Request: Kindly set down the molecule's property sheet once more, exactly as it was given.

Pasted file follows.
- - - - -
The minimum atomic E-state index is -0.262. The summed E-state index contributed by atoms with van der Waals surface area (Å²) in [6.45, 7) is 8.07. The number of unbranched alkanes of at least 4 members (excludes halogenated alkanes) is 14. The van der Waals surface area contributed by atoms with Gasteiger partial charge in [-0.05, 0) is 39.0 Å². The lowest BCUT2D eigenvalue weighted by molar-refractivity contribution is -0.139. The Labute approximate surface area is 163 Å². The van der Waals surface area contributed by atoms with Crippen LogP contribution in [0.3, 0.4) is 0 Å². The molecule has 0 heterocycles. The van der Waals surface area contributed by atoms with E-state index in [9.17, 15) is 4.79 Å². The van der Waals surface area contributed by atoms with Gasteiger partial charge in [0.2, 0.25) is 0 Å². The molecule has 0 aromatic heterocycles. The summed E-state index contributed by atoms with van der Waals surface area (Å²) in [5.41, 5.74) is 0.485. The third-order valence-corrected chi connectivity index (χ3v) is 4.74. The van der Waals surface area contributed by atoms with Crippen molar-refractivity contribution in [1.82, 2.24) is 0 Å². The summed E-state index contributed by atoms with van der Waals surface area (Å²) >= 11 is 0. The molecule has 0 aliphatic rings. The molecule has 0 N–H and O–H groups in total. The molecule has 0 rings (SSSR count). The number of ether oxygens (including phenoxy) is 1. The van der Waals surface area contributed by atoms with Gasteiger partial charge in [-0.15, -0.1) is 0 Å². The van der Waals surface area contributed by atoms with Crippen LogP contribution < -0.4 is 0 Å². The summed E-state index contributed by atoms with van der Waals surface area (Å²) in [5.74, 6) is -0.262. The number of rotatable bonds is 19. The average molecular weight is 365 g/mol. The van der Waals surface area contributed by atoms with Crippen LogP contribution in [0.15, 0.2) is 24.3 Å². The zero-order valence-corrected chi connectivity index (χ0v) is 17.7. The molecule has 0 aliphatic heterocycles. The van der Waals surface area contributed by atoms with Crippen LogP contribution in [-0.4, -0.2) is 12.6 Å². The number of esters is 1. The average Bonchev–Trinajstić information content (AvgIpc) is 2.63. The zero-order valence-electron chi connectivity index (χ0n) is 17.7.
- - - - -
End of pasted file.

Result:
The minimum atomic E-state index is -0.262. The summed E-state index contributed by atoms with van der Waals surface area (Å²) in [6.45, 7) is 8.07. The number of unbranched alkanes of at least 4 members (excludes halogenated alkanes) is 14. The van der Waals surface area contributed by atoms with Gasteiger partial charge in [-0.05, 0) is 39.0 Å². The lowest BCUT2D eigenvalue weighted by molar-refractivity contribution is -0.139. The Labute approximate surface area is 163 Å². The van der Waals surface area contributed by atoms with Crippen LogP contribution in [0.3, 0.4) is 0 Å². The molecule has 0 heterocycles. The van der Waals surface area contributed by atoms with E-state index in [9.17, 15) is 4.79 Å². The van der Waals surface area contributed by atoms with Gasteiger partial charge in [0.2, 0.25) is 0 Å². The molecule has 0 aromatic heterocycles. The summed E-state index contributed by atoms with van der Waals surface area (Å²) in [5.41, 5.74) is 0.485. The third-order valence-corrected chi connectivity index (χ3v) is 4.74. The van der Waals surface area contributed by atoms with Crippen molar-refractivity contribution in [1.82, 2.24) is 0 Å². The summed E-state index contributed by atoms with van der Waals surface area (Å²) >= 11 is 0. The molecule has 0 aliphatic rings. The molecule has 0 N–H and O–H groups in total. The molecule has 0 rings (SSSR count). The number of ether oxygens (including phenoxy) is 1. The van der Waals surface area contributed by atoms with Gasteiger partial charge in [-0.15, -0.1) is 0 Å². The van der Waals surface area contributed by atoms with Crippen LogP contribution < -0.4 is 0 Å². The summed E-state index contributed by atoms with van der Waals surface area (Å²) in [5.74, 6) is -0.262. The number of rotatable bonds is 19. The average molecular weight is 365 g/mol. The van der Waals surface area contributed by atoms with Crippen LogP contribution in [0.15, 0.2) is 24.3 Å². The zero-order valence-corrected chi connectivity index (χ0v) is 17.7. The molecule has 0 aliphatic heterocycles. The van der Waals surface area contributed by atoms with Crippen LogP contribution in [-0.4, -0.2) is 12.6 Å². The number of esters is 1. The average Bonchev–Trinajstić information content (AvgIpc) is 2.63. The zero-order valence-electron chi connectivity index (χ0n) is 17.7.